26 March 2008
A long time away (problems on the home PC! I have NO IDEA what's going on in the world without my usual, semi-obsessive, nightly blogrolling!:) In any case, a couple of quick things I wanted to say....
Got caught in downtown Baltimore on the Sunday of our annual St Patrick's Day Parade. I usually miss this, the 2nd largest parade in the city, after the Preakness Parade, simply because I'm not particularly a fan of being in a crowd of people drunk on green beer (did enough of that in college, thank you very much....) However, as superpacked as it was, and as tied up traffic was, it wasn't too bad. Being Baltimore, it was probably one of the more 'multicultural' St Pats events. Family rumor has it that WE'RE part Irish, on my mother's side ( "Black Irish" ? AfroCelts?), but who knows...
One thing that struck me, however (more on the Friday before the St Pats weekend, when some co-workers and I just happened to stop into a downtown Irish Pub for lunch. Over the bar they have a sign saying "Help Wanted: Irish Need Not Apply" (click on the link to their website to see it). I was reminded that, a little over 100 years ago, discrimination against the Irish was almost as strong as it was against blacks, and their wave of Potato Famine-related immigration to this country was strongly condemmed. In the words of author Noel Ignatiev, the Irish "Became White", and now annually celebrate their heritage.
Hmmm.....Does this mean that, 100 years from now, folks will be wearing "Besa me soy mejicano/Kiss me I'm Mexican" t-shirts on Cinco de Mayo?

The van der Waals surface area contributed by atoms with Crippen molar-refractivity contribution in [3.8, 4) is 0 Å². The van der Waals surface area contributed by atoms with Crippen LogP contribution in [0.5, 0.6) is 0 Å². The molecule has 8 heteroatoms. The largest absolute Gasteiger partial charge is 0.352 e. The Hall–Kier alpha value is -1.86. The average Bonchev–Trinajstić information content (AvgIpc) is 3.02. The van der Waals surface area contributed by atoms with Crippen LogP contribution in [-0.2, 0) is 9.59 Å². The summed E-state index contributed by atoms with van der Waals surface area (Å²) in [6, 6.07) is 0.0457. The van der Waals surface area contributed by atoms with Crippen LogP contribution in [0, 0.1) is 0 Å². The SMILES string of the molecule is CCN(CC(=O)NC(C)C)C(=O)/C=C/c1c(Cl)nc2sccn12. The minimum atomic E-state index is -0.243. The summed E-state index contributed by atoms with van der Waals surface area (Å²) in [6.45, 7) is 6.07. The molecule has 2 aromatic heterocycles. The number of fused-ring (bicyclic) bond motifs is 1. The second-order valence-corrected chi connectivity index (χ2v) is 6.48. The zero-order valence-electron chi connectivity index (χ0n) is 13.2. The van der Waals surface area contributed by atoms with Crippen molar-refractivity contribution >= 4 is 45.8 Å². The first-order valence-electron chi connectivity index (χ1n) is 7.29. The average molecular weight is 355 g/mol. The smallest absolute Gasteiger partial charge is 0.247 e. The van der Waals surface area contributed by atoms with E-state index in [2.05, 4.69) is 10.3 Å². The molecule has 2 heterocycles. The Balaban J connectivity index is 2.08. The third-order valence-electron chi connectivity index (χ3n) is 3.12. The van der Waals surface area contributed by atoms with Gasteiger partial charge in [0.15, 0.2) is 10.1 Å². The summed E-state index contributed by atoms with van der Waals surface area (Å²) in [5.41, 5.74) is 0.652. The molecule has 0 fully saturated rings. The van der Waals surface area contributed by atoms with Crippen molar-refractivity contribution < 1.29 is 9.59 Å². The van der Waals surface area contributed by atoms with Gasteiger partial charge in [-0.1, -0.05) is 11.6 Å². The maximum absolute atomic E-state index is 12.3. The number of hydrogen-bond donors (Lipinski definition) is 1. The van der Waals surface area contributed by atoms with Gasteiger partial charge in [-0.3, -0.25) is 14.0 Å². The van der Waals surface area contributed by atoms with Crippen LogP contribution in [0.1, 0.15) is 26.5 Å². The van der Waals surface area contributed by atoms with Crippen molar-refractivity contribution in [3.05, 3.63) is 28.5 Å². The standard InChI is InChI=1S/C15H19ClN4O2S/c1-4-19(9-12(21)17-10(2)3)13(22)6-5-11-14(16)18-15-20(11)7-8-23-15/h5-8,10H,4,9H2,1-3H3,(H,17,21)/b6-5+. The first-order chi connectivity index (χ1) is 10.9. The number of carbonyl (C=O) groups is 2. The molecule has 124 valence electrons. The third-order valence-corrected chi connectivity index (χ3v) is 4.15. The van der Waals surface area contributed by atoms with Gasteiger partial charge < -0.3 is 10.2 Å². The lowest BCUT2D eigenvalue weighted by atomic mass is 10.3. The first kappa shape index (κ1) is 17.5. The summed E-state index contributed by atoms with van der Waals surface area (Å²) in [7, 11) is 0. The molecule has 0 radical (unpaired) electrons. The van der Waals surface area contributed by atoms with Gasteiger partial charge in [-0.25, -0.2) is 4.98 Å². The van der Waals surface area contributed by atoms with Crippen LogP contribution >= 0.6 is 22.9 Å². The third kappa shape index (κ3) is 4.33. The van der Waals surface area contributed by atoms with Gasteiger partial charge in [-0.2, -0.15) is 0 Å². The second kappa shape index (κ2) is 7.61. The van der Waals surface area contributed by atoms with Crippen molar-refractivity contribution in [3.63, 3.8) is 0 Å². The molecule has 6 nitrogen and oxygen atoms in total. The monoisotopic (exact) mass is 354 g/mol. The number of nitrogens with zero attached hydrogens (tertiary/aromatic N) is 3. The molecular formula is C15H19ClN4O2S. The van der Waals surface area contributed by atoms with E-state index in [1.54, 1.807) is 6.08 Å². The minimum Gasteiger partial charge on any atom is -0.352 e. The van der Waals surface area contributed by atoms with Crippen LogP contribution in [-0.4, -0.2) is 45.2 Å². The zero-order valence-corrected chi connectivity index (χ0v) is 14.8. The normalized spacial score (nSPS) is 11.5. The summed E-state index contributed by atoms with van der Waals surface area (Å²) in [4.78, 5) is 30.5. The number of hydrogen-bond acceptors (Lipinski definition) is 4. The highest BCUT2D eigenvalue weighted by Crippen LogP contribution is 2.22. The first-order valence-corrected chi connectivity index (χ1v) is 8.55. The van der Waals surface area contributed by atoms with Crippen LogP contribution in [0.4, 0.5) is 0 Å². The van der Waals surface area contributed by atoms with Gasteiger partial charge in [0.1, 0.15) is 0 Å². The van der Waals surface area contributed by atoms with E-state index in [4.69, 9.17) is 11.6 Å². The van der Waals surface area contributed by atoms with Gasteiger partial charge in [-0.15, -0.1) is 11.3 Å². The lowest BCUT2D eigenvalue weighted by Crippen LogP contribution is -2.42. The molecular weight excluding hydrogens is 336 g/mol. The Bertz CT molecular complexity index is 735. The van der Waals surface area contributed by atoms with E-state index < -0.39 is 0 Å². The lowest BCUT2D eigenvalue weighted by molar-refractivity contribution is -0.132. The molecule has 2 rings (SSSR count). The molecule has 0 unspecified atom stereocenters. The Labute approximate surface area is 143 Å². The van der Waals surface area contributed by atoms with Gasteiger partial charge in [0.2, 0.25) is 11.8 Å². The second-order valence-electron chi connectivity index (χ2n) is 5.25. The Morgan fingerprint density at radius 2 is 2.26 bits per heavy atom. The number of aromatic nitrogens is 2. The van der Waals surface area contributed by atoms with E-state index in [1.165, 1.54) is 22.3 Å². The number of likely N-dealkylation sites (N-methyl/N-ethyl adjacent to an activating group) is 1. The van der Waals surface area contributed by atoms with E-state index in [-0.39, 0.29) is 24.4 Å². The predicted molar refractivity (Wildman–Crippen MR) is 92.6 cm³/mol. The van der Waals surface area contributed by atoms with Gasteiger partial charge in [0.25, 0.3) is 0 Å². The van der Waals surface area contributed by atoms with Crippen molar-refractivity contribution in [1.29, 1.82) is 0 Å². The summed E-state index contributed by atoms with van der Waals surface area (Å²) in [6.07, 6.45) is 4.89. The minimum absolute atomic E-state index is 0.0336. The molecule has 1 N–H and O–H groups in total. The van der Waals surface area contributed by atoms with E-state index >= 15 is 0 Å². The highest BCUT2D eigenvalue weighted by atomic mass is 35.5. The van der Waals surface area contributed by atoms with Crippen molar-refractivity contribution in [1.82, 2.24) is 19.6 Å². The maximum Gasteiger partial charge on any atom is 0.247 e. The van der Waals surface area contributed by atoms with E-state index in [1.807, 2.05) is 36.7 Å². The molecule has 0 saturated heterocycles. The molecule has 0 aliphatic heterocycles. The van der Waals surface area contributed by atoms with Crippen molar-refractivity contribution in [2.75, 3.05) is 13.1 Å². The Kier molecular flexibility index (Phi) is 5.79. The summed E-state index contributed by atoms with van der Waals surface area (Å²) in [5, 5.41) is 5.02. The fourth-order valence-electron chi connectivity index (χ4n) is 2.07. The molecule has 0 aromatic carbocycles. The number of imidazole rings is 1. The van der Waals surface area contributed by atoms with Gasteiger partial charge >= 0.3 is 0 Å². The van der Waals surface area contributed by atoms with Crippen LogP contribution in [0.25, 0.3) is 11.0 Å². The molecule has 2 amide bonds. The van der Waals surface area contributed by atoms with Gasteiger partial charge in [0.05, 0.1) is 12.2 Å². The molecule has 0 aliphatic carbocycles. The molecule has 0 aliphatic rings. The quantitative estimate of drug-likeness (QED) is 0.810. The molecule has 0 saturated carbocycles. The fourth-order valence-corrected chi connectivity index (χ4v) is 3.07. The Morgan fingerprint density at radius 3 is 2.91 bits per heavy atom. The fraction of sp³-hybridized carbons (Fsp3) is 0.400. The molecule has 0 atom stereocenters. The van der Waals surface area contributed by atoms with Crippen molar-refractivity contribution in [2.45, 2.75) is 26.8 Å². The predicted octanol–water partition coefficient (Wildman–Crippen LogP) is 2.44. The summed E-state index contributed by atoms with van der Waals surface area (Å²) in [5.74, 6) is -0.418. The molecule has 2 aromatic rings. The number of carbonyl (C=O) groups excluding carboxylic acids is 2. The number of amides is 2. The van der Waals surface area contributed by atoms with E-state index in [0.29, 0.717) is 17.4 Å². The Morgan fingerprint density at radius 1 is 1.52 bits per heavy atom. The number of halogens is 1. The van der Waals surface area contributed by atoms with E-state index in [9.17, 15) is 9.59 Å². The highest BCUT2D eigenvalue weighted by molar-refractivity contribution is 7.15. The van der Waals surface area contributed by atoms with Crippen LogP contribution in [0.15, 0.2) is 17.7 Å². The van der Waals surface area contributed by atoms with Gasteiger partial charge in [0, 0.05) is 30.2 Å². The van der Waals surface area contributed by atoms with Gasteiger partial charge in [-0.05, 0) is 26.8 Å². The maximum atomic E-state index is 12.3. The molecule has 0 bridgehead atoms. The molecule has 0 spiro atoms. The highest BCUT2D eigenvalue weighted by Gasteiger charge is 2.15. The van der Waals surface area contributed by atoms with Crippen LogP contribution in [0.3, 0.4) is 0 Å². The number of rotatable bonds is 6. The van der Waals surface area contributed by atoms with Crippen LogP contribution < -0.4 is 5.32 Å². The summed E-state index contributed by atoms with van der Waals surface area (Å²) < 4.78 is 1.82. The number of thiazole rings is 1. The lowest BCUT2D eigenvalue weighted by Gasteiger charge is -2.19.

Like many, I was also thrilled and astonished by Barack Obama's "Race Speech". If you have not read it or seen him deliver it, PLEASE do so now. IMHO it is an 'instant classic' and one that (I hope) people will read and youngsters will recite portions of for years to come. He said many things a lot of us have always wanted to say, but could not completley articulate.
And as for Rev Wright: Many of my friends and family agree -- he said nothing that many of us have not either said, or heard people say in churches, living rooms, barbershops and beauty salons across black America. Only they have not been snipped and cut, YouTubed and replayed ad nauseam by the media, and used as a club to beat down an uncommonly decent man. As Mr Obama said: Not this time! A national conversation on race is long (LOOOOOOOOOOOOOOOOOONGGGG!) overdue. The problem is there are going to be a lot of truths told, and pain dug up that our fake-nostalgia loving but otherwise historically antithetic country would rather not deal with. But if not now, when? If not Obama, who?
Finally, as a follow up to a previous post: I saw this young man again recently, not writing, but sitting on the bus, listening to his I-Pod. However, just the other day I saw ANOTHER young black man, journaling away while in transit. He caught me looking and gave me a half smile and the 'Universal Black Man "Wazzup brotha" Head Nod' (patent pending). I did the same to him, and he went back to writing. TODAY I saw a woman pull out a spiral notebook and begin reading a section of a journal (her own? Someone else's?)
Hmm...Baltimore: The City That Journals......
12 March 2008
More on this later...although Salon's Glenn Greenwald captures a lot of my thinking very well... but for now (and to be positive)....Welcome Governor David Paterson!
And why, when thinking of Spitzer, did I think of this?
Well; come to me to-morrow.
[Aside to ISABELLA] Go to; 'tis well; away!
Heaven keep your honour safe!
For I am that way going to temptation,
Where prayers cross.
At what hour to-morrow
Shall I attend your lordship?